But I did that for like three years on the units and then I became an escort.
I would escort them to bench trials, I mean, I mean, not bench trials, yeah, bench warrants, I meant bench warrants, and, and uh, to U.T.M.B. in Galveston, maybe Life Flight or maybe to see a, a foot doctor, what do you call them, you know, whatever.
RAYMOND: And Mr. Fincher, just because this is an oral history, for people who know nothing, a bench warrant and U.T.M.B., if you could explain these terms?
FINCHER: Oh, University of Texas Medical Branch.
It’s in Galveston. And, and what it is, is that it’s going to really kind of make you mad maybe. They would use, if they had a problem they would ship them down there and maybe stay for a while but they would also do like plastic surgery, they would also do like knee replacements but these are newly medical and they would have to sign consent forms.
Organ donations, things of that nature. You know.
But sometimes if it couldn’t be handled with what the facilities had, we would make a combinations and we’d have to outsource, you know, to, to, either if Huntsville hospital couldn’t handle it we’d have to take them either to Houston which they didn’t like, we’d take them to U.T.M.B. And the other one was what?
RAYMOND: A bench warrant?
FINCHER: Oh, that’s just them going back to county, whatever county.
There’s two hundred and fifty-four counties in the state, so whatever county they had to go back to, you know, it was like a bench, a bench warrant where they would have to go there and, and maybe testify or do an affidavit or, or whatever it was.
It was just part of the procedure of what they were doing. So, that’s—
RAYMOND: So you would accompany them.
FINCHER: Yes. Yes. Yeah.
RAYMOND: So, the regular, a more-or-less regular day, you feed people, you make sure that they have their showers, you bring them to or from recreation, is that right?
FINCHER: Medical appointments—
RAYMOND: Medical appointments.
FINCHER: Visitation, which is a whole another thing in itself. When I became, still on Death Row, I was the Death Row escort, we would take the inmates and of course strip search, that’s obvious, and we would bring him into an area where there was glass. You’ve seen the, the thing, the glass visitation, and we would have to stand there behind them.
Either they were, whatever classification they were, they either, either they were caged or they could sit on the regular things.
And the most, the most difficult thing was to see on the other side of the glass, was the families.
Children. Never be able to touch. Never be able to hug. Never be able to, you know, it was all mail or visitations, you know, and they were only allowed ten people on their visitation lists.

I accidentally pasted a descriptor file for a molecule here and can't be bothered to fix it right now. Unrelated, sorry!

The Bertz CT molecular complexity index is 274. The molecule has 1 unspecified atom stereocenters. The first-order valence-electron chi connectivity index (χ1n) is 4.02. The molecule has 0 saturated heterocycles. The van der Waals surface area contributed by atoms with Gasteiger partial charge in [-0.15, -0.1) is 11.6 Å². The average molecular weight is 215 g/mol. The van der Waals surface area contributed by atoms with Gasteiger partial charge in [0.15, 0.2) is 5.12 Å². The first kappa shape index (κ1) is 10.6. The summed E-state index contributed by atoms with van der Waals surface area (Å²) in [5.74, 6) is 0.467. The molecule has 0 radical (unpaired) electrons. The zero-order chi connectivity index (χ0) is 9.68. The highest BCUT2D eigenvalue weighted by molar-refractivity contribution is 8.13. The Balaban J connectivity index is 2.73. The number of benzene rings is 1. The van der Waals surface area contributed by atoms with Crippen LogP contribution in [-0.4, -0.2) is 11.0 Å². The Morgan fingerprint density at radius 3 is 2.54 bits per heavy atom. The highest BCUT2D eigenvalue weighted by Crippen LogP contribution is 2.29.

You know. And it was —mentally, psychologically, that, that really, that struck home, because if you’re a person, everything’s personal.
I mean, you can try to be machismo and be detached. Good luck with that. You know, because you’re going have to decompress some way.
You know, and it’s not that we were, it, the work, the way I perceived it, the work was not monotonous. I was not complacent. I was on edge all the time.
For that straight eight hours shift I was on edge.
And it really fried my, my nerves completely, you know.
But that was then. I’m better now.
RAYMOND: Were you trying to tell me?
HENERY: We’re at forty-nine so—
RAYMOND: Do you mind we're going to stop now and to change the tape--
Edgar Fincher worked as a correctional officer on the Ellis Unit (Death Row) in Walker County, TX from 1989 to 1994. He then went on to work for the Texas Department of Criminal Justice (TDCJ) as an internal affairs investigator from 1994-1997 and with the State Jail Division from 1997-1999. In Tape 1, Fincher describes his childhood background; how he became involved with TDCJ; his early career as a correctional office in the Ellis Unit; and his experiences with trauma resulting from his work. In Tape 2, Fincher describes what a typical day working on death row was like. In Tape 3, Fincher elaborates on his work on the death row and the strain associate with it; displays materials and documents collected during his career; and describes his later career in TDCJ Internal Affairs and with the State Jail Division. In Tape 4, Fincher discusses the transition from correctional officer on death row to a career with Internal Affairs; discusses the issues that arise when working in a high risk job; describes his current career; shows materials collected during his career as a correctional officer; and describes experiences with inmates executed between 1989 and 1994. In Tape 5, Fincher describes his experience with inmates who were executed between 1989 and 1994 while he was working in the Ellis Unit. In Tape 6, Fincher gives his concluding statements about his work with TDCJ and his experiences working on death row. This interview took place on April 17, 2011 in Austin, TX.
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Edgar FincherRole: Narrator
Texas After Violence ProjectRole: Collaborator
Virginia RaymondRole: Interviewer
Celeste HeneryRole: Videographer
Mary O'GradyRole: Transcriber
Maurice ChammahRole: Proofreader
Emma McDanielRole: Proofreader
Emma McDanielRole: Writer of accompanying material
Texas After Violence Project
University of Texas Libraries
North America--United States--Texas
North America--United States--Texas--Austin
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